Dear Doctor, I think I might be a bit bunged up!

Constipation is such a common problem, one that I hear about all the time. I think the biggest issue lies in the fact that British people really can’t talk about Poo! Do we know what’s normal? Is normal the same for everyone? And what should we be doing to keep our bowels moving and healthy?

Let’s face it being constipated can make you feel a bit s**t. Puns aside … and I do have plenty…. let me do the talking about our number twos and get it out in the open. We all need to know what normal bowel habits are and how to achieve them!

The aim of this game is to get passing soft (not runny) poo once a day without having to strain. It’s not for everyone, some people can go every other day and some people can go twice a day too. The key is it should be regular, it shouldn’t be painful or difficult to go and the poo itself shouldn’t be too hard or too runny.

I can feel you wincing at all of this already but hey it’s a natural process and it’s good to get it right!

Let’s just remind ourselves of how we know to go to the toilet, because once we understand that then the steps to getting better bowels will make more sense.

In a really simple, all you probably need to know version…The bowels are stretchy pipes. When poo makes its way to the end of the pipe, near our bottom, the stretching of the pipe tells our brains we want to go and off we go to the toilet. Once we empty the pipe, the walls collapse down and the messages to the brain stop.

Problems start when the bowel walls stop sending the correct messages to the brain. That can be for several reasons, some medications can cause it and some medical problems, but most commonly and most simply I think of it as over stretching. 

So, if you don’t have the right diet and a regular habit then the bowel walls get used to staying full. The walls start to think that this is normal, so it takes even more stretching of the walls to get a message sent to the brain. It becomes a bit of a vicious cycle. You would be surprised at just how stretchy these walls can be!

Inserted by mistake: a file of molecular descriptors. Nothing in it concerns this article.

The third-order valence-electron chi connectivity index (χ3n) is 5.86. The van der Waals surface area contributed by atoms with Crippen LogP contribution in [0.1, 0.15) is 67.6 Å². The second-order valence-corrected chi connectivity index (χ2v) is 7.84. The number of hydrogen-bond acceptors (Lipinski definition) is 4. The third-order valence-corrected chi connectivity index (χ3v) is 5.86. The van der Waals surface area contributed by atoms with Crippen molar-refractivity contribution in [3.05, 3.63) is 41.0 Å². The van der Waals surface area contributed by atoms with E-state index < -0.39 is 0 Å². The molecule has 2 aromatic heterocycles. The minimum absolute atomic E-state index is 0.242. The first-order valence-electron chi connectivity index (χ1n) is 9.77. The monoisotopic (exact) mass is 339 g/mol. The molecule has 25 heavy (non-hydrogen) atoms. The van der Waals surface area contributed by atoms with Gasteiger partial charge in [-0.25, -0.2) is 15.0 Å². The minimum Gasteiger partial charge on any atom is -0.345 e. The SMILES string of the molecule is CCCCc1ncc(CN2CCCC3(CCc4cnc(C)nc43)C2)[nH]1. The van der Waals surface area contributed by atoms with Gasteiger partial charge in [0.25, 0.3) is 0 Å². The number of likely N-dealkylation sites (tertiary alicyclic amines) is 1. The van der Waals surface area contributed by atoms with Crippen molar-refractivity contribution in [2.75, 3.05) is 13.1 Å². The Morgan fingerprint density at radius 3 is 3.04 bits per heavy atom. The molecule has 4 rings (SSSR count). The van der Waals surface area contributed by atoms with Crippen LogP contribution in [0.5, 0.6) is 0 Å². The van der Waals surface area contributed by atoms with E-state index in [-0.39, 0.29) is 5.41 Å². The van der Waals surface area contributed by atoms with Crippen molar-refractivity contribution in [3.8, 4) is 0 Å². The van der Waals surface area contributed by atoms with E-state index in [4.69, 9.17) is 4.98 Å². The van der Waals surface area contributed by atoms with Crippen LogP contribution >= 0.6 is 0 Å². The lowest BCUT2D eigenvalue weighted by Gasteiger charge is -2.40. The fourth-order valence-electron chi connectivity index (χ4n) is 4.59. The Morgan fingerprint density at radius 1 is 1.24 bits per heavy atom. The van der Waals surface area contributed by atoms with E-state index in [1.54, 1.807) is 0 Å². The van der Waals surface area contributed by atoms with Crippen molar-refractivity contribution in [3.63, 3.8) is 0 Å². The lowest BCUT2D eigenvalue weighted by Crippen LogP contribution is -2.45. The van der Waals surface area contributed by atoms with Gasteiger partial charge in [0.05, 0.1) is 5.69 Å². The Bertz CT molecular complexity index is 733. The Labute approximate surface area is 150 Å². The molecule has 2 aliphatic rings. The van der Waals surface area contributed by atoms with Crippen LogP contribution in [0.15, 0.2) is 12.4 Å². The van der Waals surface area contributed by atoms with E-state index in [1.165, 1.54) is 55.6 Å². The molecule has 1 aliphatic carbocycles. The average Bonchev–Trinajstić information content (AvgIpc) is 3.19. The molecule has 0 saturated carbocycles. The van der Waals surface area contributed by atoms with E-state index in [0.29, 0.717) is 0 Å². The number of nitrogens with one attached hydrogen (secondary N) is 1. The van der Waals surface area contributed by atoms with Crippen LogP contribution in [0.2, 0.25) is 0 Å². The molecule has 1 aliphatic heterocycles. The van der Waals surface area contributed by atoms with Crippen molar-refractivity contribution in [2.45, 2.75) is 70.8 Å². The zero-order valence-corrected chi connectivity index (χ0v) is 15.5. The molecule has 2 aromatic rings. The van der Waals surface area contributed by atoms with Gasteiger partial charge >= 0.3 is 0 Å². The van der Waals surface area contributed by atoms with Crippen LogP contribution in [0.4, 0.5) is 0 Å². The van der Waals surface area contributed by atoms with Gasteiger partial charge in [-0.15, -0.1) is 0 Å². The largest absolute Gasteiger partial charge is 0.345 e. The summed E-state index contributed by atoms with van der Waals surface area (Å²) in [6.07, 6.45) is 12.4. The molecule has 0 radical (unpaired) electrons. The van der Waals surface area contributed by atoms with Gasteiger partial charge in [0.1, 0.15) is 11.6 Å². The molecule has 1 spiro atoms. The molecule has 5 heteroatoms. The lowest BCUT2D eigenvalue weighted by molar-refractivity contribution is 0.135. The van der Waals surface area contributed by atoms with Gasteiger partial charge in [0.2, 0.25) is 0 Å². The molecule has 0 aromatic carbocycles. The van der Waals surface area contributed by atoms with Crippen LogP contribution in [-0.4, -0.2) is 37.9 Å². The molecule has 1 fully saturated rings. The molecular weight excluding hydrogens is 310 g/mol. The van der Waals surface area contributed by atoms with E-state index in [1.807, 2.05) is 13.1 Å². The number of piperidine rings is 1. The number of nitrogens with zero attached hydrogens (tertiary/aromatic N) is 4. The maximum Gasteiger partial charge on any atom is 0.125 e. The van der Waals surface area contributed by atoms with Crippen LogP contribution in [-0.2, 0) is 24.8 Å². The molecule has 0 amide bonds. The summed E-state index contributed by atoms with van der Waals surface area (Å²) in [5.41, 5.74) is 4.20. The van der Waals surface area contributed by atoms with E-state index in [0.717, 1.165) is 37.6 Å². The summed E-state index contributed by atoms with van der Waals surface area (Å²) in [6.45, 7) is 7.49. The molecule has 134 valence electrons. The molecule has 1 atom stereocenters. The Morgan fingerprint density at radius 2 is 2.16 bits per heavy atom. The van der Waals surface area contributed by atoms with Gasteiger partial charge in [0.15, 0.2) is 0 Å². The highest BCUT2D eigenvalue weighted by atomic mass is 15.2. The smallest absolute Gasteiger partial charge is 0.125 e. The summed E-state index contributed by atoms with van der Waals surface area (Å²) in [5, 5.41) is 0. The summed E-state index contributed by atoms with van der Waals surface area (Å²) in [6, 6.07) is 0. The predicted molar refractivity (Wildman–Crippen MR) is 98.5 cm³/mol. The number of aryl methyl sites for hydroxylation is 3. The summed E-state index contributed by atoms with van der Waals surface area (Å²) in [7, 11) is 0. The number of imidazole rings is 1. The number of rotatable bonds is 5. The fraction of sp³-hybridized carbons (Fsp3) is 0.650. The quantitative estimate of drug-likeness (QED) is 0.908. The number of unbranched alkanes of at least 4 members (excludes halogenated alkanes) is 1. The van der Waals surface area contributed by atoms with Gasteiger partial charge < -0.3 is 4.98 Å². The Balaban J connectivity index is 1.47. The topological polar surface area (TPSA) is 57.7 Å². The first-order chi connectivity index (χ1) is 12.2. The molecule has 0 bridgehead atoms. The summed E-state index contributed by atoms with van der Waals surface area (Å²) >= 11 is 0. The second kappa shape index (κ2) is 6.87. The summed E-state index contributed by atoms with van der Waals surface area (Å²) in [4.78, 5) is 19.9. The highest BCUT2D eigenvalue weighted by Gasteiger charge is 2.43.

So what can you do if you’re not quite ‘normal’ in the bowels department? 
Well, diet and fluids are obvious ones but so easily avoided by us all. 

Fibre is good at bulking up your motions, giving your bowel walls that bit of a stretch, to let them know food’s on its way through. Processed foods tend not to bulk up the poo as much and so can sit around for longer, causing constipation in the long run.

Fluids are important too, we tend to think that water is just for our urine and kidneys but no its good for both number one and two. So plenty of water please!

Something that is good as an add in is Ispaghula or Psyllium husk. You can buy this from most food stores. It’s known as a ‘bulk forming laxative’ and it’s one of the first steps for prescription treatment of constipation. It works by bulking up the poo and therefore helping push it through the system. 

It’s tasteless and can be added to pretty much anything, such as water, smoothies, porridge or whatever you like. It won’t give you the runs and tends to take about 2-3 days to work. 

I know people who swear by a spoonful a day and so I thought it was definitely worth a mention. If you do try it, it’s important to be drinking plenty and not to take it before bed.

There’s lots of laxatives available over the counter like lactulose or senna. Go see your GP if you are really constipated because we have lots of options available too. 

If you are very constipated, it is good to speak to your doctor because sometimes adding certain laxatives on top of severe constipation can do more harm than good.

If your bowel habits have changed suddenly for no obvious reason, if there is blood in your poo or if you are losing weight, see your doctor for advice.

Lastly, remember the aim of the game is to go once a day and for it to be soft and painless. 

If it takes some work to get there then put that work in, because once you get regular for about four weeks… them bowel walls will start working properly again and keep you going nice and normally.

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